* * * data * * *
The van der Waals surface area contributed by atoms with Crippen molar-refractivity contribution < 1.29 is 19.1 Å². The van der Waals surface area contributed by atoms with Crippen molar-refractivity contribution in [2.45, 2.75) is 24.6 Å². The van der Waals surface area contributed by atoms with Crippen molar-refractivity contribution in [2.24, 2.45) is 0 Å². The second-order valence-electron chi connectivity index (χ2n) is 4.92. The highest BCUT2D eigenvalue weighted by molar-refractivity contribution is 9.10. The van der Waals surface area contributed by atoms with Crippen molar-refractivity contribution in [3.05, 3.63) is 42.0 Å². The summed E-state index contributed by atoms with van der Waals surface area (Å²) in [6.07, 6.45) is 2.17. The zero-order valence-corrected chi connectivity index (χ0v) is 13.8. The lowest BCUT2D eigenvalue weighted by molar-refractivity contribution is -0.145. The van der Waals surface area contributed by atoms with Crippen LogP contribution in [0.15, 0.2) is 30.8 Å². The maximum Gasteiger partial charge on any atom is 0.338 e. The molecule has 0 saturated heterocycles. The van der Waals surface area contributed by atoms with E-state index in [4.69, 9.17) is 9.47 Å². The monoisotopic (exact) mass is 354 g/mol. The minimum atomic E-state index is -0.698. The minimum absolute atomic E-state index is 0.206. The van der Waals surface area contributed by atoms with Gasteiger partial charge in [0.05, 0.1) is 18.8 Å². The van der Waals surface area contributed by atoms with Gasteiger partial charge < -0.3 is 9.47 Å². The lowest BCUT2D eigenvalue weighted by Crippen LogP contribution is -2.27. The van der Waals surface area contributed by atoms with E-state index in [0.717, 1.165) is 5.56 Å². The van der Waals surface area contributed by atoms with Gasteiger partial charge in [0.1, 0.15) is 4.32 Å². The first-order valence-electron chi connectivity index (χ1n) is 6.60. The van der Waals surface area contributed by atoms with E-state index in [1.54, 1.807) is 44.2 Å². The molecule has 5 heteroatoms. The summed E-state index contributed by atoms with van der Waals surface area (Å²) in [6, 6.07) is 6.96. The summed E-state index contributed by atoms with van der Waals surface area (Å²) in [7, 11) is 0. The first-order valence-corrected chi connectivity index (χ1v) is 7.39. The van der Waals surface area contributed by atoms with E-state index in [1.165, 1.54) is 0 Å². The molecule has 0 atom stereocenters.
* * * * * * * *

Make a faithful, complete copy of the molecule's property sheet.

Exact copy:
The van der Waals surface area contributed by atoms with Crippen molar-refractivity contribution < 1.29 is 19.1 Å². The van der Waals surface area contributed by atoms with Crippen molar-refractivity contribution in [2.45, 2.75) is 24.6 Å². The van der Waals surface area contributed by atoms with Crippen molar-refractivity contribution in [2.24, 2.45) is 0 Å². The second-order valence-electron chi connectivity index (χ2n) is 4.92. The highest BCUT2D eigenvalue weighted by molar-refractivity contribution is 9.10. The van der Waals surface area contributed by atoms with Crippen molar-refractivity contribution in [3.05, 3.63) is 42.0 Å². The summed E-state index contributed by atoms with van der Waals surface area (Å²) in [6.07, 6.45) is 2.17. The zero-order valence-corrected chi connectivity index (χ0v) is 13.8. The lowest BCUT2D eigenvalue weighted by molar-refractivity contribution is -0.145. The van der Waals surface area contributed by atoms with Crippen LogP contribution in [0.15, 0.2) is 30.8 Å². The maximum Gasteiger partial charge on any atom is 0.338 e. The molecule has 0 saturated heterocycles. The van der Waals surface area contributed by atoms with E-state index in [4.69, 9.17) is 9.47 Å². The monoisotopic (exact) mass is 354 g/mol. The minimum atomic E-state index is -0.698. The minimum absolute atomic E-state index is 0.206. The van der Waals surface area contributed by atoms with Gasteiger partial charge in [0.05, 0.1) is 18.8 Å². The van der Waals surface area contributed by atoms with Gasteiger partial charge < -0.3 is 9.47 Å². The lowest BCUT2D eigenvalue weighted by Crippen LogP contribution is -2.27. The van der Waals surface area contributed by atoms with E-state index in [0.717, 1.165) is 5.56 Å². The van der Waals surface area contributed by atoms with Gasteiger partial charge in [0.1, 0.15) is 4.32 Å². The first-order valence-electron chi connectivity index (χ1n) is 6.60. The van der Waals surface area contributed by atoms with E-state index in [1.54, 1.807) is 44.2 Å². The molecule has 5 heteroatoms. The summed E-state index contributed by atoms with van der Waals surface area (Å²) in [6, 6.07) is 6.96. The summed E-state index contributed by atoms with van der Waals surface area (Å²) in [7, 11) is 0. The first-order valence-corrected chi connectivity index (χ1v) is 7.39. The van der Waals surface area contributed by atoms with E-state index in [1.165, 1.54) is 0 Å². The molecule has 0 atom stereocenters.